TBB: Who did you want to be when you were just starting to make recordings?

MG: Oh we loved Death Cab, Blink-182, Wavves, we just liked punk shit I guess (laughs). Except for Death Cab.

CC: I think Nevermind

[by Nirvana] was the first time I heard music and thought, ‘Yeah, this is real music.’ I remember listening to, like, my mom’s Bob Marley records. And there was this one classic rock radio station that would always come in, 104.1 The Hawk.

BB: I honestly think Guitar Hero got me to play guitar. That virtual crowd was feeling me. The older I get the more people I meet who had their lives changed by middle school Guitar Hero.

TBB: I hear you talk about punk influence a lot, and with such lush, pretty-sounding production on this last EP it can be a little hard to let that ethos shine through. Can you speak to the influence of punk/DIY on this last EP?

BB: If you listen to our older recordings, it definitely sounds a little bit rougher. There’s not as much yelling or shouting, especially compared to the old ones. We wanted to be a little more restrained and let those moments shine out.

CC: We went from a less intentional lo-fi to a more intentional hi-fi sound.

MG: I don’t know if it was always intentional to be so lo-fi, it may have just been what we had access to. Even if our sound isn’t quite like what we listen to, we’re very DIY and everything we make is due to a community of friends and artists working on it. I feel like our shows have a very punk community of people.

“I honestly think Guitar Hero got me to play guitar. That virtual crowd was feeling me.”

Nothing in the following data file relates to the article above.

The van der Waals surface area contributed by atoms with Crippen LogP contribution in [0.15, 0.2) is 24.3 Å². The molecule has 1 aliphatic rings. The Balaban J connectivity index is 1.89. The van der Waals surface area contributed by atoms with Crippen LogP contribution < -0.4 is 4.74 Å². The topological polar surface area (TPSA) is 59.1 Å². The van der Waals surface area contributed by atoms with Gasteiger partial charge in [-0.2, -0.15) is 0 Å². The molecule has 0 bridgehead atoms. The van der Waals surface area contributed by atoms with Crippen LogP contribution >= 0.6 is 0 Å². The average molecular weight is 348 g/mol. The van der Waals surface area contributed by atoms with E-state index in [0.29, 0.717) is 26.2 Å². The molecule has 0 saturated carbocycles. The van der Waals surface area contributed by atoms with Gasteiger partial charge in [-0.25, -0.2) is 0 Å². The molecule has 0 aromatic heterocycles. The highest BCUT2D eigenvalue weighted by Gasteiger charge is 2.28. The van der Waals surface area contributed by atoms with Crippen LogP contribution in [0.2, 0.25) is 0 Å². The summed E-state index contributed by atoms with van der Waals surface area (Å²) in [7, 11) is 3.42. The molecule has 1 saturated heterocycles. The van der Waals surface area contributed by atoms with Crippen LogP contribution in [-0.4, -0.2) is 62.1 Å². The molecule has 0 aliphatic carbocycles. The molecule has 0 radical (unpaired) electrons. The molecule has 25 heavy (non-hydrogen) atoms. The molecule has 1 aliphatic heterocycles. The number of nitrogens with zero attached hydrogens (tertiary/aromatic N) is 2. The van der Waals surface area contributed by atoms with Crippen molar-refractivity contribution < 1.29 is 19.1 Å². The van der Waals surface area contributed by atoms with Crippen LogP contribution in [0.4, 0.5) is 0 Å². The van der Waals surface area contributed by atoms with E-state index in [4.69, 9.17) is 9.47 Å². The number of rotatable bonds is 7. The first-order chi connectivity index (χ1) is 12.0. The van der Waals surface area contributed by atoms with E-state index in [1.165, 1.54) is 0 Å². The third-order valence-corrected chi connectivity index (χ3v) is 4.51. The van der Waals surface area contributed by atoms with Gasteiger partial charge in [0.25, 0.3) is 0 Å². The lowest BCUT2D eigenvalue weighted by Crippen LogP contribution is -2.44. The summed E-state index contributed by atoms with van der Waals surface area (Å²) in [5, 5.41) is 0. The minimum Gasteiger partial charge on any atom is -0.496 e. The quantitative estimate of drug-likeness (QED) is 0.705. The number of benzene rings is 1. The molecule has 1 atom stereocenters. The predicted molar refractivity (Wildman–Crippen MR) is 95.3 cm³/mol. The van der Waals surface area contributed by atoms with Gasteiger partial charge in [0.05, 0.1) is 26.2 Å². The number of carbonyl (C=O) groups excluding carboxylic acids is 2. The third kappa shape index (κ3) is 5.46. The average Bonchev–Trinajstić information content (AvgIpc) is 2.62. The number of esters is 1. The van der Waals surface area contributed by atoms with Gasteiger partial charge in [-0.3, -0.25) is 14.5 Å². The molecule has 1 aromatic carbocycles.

TBB: Ya’ll also did the move from the Bay Area to LA; it must’ve been a bit of a process to get that community back after the move.

BB: I was the first one to do the move, back in 2013. My previous band had broken up, and I just felt like the move was LA. I was down here for 3-4 years and didn’t know enough people to be like, ‘Hey, do you wanna start a band?’ So I was just playing with a loop pedal, and then Maxine moved down, and then Chase moved down, so it was like a reunion of all the old musicians from the Bay. So we kind of just moved our music scene down to LA.

TBB: Were you looking for a bigger pool? I’ve heard people talk about the insularity and fragmentation of the Bay Area’s music scenes.

BB: Kind of. I guess we never really felt like a proper Bay Area band, more like an East Bay band. We weren’t really hanging out with the San Francisco or Oakland scene as much. It all felt like it was very much about who you know.

MG: Not like LA! (laughs)

Brakmo: Yeah, after moving down here we all felt like SF was this Garden of Eden, with so many venues and so many of our friends playing. In LA it kind of feels like there’s a billion bands and four bands who play every show.

TBB: Switching gears: How much do you all like to be involved in the mixing process?

CC: We did like three rounds of revisions, and we were sitting there for the whole thing.